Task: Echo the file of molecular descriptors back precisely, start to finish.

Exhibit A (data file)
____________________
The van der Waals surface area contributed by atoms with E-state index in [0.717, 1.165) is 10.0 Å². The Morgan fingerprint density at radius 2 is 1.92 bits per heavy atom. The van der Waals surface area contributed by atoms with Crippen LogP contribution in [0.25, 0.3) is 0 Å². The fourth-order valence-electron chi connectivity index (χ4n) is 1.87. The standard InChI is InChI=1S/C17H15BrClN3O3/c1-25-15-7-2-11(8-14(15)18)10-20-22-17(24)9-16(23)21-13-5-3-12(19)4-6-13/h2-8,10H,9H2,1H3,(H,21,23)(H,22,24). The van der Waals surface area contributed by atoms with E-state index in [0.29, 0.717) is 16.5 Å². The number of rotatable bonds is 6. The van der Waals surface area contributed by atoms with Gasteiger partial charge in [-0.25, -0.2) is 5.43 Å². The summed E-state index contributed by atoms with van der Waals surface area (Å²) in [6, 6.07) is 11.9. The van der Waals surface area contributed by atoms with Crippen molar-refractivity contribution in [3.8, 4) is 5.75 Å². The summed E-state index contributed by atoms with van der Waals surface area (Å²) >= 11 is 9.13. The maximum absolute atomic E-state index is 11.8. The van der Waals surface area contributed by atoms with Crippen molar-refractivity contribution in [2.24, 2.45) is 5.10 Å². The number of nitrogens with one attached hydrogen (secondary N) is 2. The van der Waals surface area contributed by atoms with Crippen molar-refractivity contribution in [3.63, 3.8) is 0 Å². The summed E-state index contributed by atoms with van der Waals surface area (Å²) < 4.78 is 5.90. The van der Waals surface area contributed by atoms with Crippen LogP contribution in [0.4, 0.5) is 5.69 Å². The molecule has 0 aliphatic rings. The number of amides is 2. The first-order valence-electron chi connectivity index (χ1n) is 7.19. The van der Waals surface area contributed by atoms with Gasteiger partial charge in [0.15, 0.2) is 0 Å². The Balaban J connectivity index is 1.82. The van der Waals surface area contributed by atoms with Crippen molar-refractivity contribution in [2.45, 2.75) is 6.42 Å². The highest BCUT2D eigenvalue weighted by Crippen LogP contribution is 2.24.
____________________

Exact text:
The van der Waals surface area contributed by atoms with E-state index in [0.717, 1.165) is 10.0 Å². The Morgan fingerprint density at radius 2 is 1.92 bits per heavy atom. The van der Waals surface area contributed by atoms with Crippen LogP contribution in [0.25, 0.3) is 0 Å². The fourth-order valence-electron chi connectivity index (χ4n) is 1.87. The standard InChI is InChI=1S/C17H15BrClN3O3/c1-25-15-7-2-11(8-14(15)18)10-20-22-17(24)9-16(23)21-13-5-3-12(19)4-6-13/h2-8,10H,9H2,1H3,(H,21,23)(H,22,24). The van der Waals surface area contributed by atoms with E-state index in [0.29, 0.717) is 16.5 Å². The number of rotatable bonds is 6. The van der Waals surface area contributed by atoms with Gasteiger partial charge in [-0.25, -0.2) is 5.43 Å². The summed E-state index contributed by atoms with van der Waals surface area (Å²) in [6, 6.07) is 11.9. The van der Waals surface area contributed by atoms with Crippen molar-refractivity contribution in [3.8, 4) is 5.75 Å². The summed E-state index contributed by atoms with van der Waals surface area (Å²) >= 11 is 9.13. The maximum absolute atomic E-state index is 11.8. The van der Waals surface area contributed by atoms with Crippen molar-refractivity contribution in [2.24, 2.45) is 5.10 Å². The number of nitrogens with one attached hydrogen (secondary N) is 2. The van der Waals surface area contributed by atoms with Crippen molar-refractivity contribution in [3.63, 3.8) is 0 Å². The summed E-state index contributed by atoms with van der Waals surface area (Å²) < 4.78 is 5.90. The van der Waals surface area contributed by atoms with Crippen LogP contribution in [0.4, 0.5) is 5.69 Å². The molecule has 0 aliphatic rings. The number of amides is 2. The first-order valence-electron chi connectivity index (χ1n) is 7.19. The van der Waals surface area contributed by atoms with Gasteiger partial charge in [0.15, 0.2) is 0 Å². The Balaban J connectivity index is 1.82. The van der Waals surface area contributed by atoms with Crippen molar-refractivity contribution in [2.45, 2.75) is 6.42 Å². The highest BCUT2D eigenvalue weighted by Crippen LogP contribution is 2.24.